Vertical external cavity semiconductor lasers (VECSELs) have shown a promise of becoming efficient sources of high power and high beam quality coherent radiation. In order to live up to their true potential potential, the VECSELs must be thermally managed in order to avoid thermal damage as thermal lensing and filamentation causing preventing it from operating in a single mode regime. For optically pumped VECSELs optical cooling presents an elegant solution for thermal management as it does not require electrical or thermal conduction. The goal of optical refrigeration is to achieve radiation balance lasing (RBL) when the active medium is maintained at the steady uniform temperature. In this work we investigate the active medium characteritics and operating conditions that can lead to RBL in semiconductor medium and show that in order to achieve RBL the gain medium should be engineered to create the density of states that simultaneously allows gain and strong Anti-Stokes Luminescence. Such media may incorporate bandtail states, impurities or quantum dots. We provide the recepee for optimization of such bandstructure-engineered materials to achieve the lowest threshold and highest output power.
Radiation balanced lasing (RBL) is an attractive pathway towards development of high power and good beam quality lasers because heat removal via anti-Stokes luminescence (optical refrigeration) does not require additional connections and components and the heat is dissipated away from the active medium. Optical refrigeration had been demonstrated in rare-earth doped laser medium, but is far more difficult to achieve it in semiconductors laser medium. The main obstacle to RBL in semiconductors that the most efficient cooling occurs at relatively low carrier densities, while the gain required to sustain laser operation requires much higher densities. In this talk we explore the means of resolving this conundrum by separating the optical refrigeration and lasing in temporal, spatial, and/or spectral domains. Time multiplexing involves modulating the pump and operating the laser in pulse modes with lasing and cooling intervals. Space multiplexing involves having separate regions (quantum wells and dots) for lasing and cooling. The spectral multiplexing involves operating with two separate pumps – one for lasing and one for cooling. This methods will be compared in the talk with the goal of selecting the optimal path towards radiation balanced semiconductor lasers.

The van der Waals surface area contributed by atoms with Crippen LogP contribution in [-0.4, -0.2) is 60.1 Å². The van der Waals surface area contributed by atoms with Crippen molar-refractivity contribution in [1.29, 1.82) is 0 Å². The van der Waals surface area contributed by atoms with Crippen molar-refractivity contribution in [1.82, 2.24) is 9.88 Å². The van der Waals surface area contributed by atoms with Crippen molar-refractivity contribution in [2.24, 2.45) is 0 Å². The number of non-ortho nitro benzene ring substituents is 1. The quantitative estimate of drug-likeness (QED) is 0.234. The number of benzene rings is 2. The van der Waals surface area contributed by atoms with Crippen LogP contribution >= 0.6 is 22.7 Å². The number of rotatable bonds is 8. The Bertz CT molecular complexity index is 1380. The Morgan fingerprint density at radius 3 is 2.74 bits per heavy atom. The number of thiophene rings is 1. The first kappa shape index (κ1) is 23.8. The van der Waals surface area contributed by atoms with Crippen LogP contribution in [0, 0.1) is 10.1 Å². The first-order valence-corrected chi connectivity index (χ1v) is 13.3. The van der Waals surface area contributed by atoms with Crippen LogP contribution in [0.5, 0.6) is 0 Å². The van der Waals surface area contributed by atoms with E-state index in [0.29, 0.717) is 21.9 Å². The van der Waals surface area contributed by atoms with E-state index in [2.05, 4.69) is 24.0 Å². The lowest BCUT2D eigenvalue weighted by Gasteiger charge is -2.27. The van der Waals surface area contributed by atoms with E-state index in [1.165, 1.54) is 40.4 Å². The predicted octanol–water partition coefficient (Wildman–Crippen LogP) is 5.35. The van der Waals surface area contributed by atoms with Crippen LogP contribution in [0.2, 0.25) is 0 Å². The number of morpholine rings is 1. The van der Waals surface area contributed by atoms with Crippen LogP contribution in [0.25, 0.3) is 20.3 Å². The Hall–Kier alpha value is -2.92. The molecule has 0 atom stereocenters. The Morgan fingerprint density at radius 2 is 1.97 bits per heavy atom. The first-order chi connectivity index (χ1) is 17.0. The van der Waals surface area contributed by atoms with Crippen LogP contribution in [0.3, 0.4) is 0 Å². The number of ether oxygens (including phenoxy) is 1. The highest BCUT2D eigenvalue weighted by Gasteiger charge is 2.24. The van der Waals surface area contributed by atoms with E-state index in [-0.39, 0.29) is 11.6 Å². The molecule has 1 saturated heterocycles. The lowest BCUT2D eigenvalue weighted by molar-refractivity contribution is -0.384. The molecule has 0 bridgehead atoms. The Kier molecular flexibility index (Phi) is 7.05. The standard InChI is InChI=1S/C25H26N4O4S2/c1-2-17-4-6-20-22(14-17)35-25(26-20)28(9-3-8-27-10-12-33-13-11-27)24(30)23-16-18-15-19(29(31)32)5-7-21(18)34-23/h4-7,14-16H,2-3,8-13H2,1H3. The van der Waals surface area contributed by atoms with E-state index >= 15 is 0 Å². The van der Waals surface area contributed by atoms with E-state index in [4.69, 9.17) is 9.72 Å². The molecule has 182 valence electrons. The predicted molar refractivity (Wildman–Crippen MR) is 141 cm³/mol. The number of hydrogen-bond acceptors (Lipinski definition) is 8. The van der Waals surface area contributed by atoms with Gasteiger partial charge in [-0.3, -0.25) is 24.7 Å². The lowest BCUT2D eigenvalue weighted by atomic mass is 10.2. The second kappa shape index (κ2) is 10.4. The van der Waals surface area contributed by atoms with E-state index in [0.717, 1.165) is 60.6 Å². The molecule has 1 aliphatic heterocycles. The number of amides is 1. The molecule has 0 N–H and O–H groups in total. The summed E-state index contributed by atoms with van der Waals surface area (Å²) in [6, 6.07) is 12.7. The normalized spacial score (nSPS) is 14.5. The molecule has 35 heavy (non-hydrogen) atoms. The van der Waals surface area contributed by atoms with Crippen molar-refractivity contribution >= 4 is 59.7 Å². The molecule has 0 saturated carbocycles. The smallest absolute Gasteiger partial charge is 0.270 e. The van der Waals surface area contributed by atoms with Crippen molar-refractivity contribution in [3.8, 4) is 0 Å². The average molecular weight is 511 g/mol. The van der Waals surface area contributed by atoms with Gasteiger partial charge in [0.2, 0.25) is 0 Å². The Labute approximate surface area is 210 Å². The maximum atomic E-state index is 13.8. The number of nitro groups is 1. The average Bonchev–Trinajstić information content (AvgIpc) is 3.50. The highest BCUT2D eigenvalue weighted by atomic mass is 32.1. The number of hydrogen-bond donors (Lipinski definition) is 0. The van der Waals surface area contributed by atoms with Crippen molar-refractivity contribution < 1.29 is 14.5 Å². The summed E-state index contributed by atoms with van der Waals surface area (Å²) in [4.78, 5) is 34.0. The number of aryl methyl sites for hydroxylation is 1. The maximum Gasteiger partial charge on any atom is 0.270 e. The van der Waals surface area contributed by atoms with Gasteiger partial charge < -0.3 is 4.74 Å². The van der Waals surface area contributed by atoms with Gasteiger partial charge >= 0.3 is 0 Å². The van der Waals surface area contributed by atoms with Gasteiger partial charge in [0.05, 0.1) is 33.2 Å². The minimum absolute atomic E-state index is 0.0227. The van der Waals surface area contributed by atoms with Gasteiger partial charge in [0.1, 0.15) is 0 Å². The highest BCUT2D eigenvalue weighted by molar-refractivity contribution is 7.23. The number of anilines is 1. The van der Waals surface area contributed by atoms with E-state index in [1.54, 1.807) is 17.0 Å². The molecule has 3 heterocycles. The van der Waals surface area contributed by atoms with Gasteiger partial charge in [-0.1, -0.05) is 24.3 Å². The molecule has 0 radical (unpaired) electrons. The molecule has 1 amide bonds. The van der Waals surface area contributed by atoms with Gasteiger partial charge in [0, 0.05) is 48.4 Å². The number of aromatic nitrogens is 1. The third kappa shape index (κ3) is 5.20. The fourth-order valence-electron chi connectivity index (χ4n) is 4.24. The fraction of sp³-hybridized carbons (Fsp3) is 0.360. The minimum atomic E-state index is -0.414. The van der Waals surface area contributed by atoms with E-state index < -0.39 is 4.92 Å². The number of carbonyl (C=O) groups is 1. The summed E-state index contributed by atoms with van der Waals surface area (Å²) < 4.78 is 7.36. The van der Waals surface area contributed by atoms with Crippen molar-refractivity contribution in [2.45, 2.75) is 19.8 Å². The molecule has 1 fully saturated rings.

A tunable slow light thermal modulator using 2D semiconductor metamaterial is presented and investigated. We have designed and simulated a terahertz (THz) semiconductor metamaterial (MM) waveguide system; The simulation results show the spectral properties and the group delay of the proposed 2D metamaterial can be tuned by adjusting temperature and the semiconductor used in the waveguide. Our calculations exhibit a significant slow-light effect, based on electromagnetically induced transparency (EIT) effect. By appropriately adjusting the distance between the sub radiant and supper radiant modes, a flat band corresponding to nearly constant group delay (of order of 71) over a narrow bandwidth of THz regime can be achieved. Our analytical results show that the group velocity dispersion (GVD) parameter can reach zero. The simulation results show the incident pulse can be slowed down without distortion owing to the low group velocity dispersion (LGVD). The outstanding result is that, the 2D semiconductor metamaterial is in a high decrease of the group velocity and therefore slow light applications. The proposed compact slow light thermal modulator can avoid the distortion of signal pulse, and thus may find potential applications in slow-light and thermal modulator devices and thermal applications.